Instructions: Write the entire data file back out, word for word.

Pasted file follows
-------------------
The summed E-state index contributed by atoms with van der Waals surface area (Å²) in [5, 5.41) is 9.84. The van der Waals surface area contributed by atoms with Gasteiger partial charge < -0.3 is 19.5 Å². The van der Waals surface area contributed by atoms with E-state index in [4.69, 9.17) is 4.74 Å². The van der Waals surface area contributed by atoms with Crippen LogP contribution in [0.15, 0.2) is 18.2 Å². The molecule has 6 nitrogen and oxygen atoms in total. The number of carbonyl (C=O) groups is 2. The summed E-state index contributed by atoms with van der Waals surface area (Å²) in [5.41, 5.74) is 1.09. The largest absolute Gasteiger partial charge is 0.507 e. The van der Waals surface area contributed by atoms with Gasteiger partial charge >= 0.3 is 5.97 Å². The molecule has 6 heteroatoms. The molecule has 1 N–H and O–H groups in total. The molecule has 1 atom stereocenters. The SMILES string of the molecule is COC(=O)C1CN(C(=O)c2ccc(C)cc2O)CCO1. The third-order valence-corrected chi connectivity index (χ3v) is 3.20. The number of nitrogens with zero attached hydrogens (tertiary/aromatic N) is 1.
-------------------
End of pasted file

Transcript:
The summed E-state index contributed by atoms with van der Waals surface area (Å²) in [5, 5.41) is 9.84. The van der Waals surface area contributed by atoms with Gasteiger partial charge < -0.3 is 19.5 Å². The van der Waals surface area contributed by atoms with E-state index in [4.69, 9.17) is 4.74 Å². The van der Waals surface area contributed by atoms with Crippen LogP contribution in [0.15, 0.2) is 18.2 Å². The molecule has 6 nitrogen and oxygen atoms in total. The number of carbonyl (C=O) groups is 2. The summed E-state index contributed by atoms with van der Waals surface area (Å²) in [5.41, 5.74) is 1.09. The largest absolute Gasteiger partial charge is 0.507 e. The van der Waals surface area contributed by atoms with Gasteiger partial charge >= 0.3 is 5.97 Å². The molecule has 6 heteroatoms. The molecule has 1 N–H and O–H groups in total. The molecule has 1 atom stereocenters. The SMILES string of the molecule is COC(=O)C1CN(C(=O)c2ccc(C)cc2O)CCO1. The third-order valence-corrected chi connectivity index (χ3v) is 3.20. The number of nitrogens with zero attached hydrogens (tertiary/aromatic N) is 1.